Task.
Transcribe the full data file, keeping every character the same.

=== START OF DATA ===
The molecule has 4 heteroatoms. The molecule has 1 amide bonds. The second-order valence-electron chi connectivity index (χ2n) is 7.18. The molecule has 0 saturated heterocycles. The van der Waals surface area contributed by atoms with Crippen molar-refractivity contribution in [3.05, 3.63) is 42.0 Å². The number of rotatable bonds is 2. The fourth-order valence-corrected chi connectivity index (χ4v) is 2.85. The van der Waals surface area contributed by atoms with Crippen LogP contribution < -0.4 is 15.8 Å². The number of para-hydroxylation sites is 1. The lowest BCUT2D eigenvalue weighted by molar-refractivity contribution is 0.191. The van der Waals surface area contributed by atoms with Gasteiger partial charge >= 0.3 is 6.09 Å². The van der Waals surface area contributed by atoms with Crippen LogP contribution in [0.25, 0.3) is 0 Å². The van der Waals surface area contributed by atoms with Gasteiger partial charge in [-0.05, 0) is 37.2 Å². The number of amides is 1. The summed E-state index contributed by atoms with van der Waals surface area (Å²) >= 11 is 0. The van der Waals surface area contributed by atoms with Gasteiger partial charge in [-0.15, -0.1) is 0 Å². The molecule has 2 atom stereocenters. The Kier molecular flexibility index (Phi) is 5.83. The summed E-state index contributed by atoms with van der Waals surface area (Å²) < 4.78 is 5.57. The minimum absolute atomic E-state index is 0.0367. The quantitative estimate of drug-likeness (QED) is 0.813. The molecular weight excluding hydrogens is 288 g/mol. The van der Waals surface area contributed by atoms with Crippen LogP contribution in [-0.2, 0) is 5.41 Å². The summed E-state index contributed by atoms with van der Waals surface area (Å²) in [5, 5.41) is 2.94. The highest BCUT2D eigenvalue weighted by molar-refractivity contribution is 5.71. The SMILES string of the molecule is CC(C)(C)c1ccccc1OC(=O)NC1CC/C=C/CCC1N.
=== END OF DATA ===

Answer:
The molecule has 4 heteroatoms. The molecule has 1 amide bonds. The second-order valence-electron chi connectivity index (χ2n) is 7.18. The molecule has 0 saturated heterocycles. The van der Waals surface area contributed by atoms with Crippen molar-refractivity contribution in [3.05, 3.63) is 42.0 Å². The number of rotatable bonds is 2. The fourth-order valence-corrected chi connectivity index (χ4v) is 2.85. The van der Waals surface area contributed by atoms with Crippen LogP contribution < -0.4 is 15.8 Å². The number of para-hydroxylation sites is 1. The lowest BCUT2D eigenvalue weighted by molar-refractivity contribution is 0.191. The van der Waals surface area contributed by atoms with Gasteiger partial charge >= 0.3 is 6.09 Å². The van der Waals surface area contributed by atoms with Crippen LogP contribution in [0.25, 0.3) is 0 Å². The van der Waals surface area contributed by atoms with Gasteiger partial charge in [-0.05, 0) is 37.2 Å². The number of amides is 1. The summed E-state index contributed by atoms with van der Waals surface area (Å²) >= 11 is 0. The van der Waals surface area contributed by atoms with Gasteiger partial charge in [-0.15, -0.1) is 0 Å². The molecule has 2 atom stereocenters. The Kier molecular flexibility index (Phi) is 5.83. The summed E-state index contributed by atoms with van der Waals surface area (Å²) < 4.78 is 5.57. The minimum absolute atomic E-state index is 0.0367. The quantitative estimate of drug-likeness (QED) is 0.813. The molecular weight excluding hydrogens is 288 g/mol. The van der Waals surface area contributed by atoms with Crippen LogP contribution in [-0.2, 0) is 5.41 Å². The summed E-state index contributed by atoms with van der Waals surface area (Å²) in [5, 5.41) is 2.94. The highest BCUT2D eigenvalue weighted by molar-refractivity contribution is 5.71. The SMILES string of the molecule is CC(C)(C)c1ccccc1OC(=O)NC1CC/C=C/CCC1N.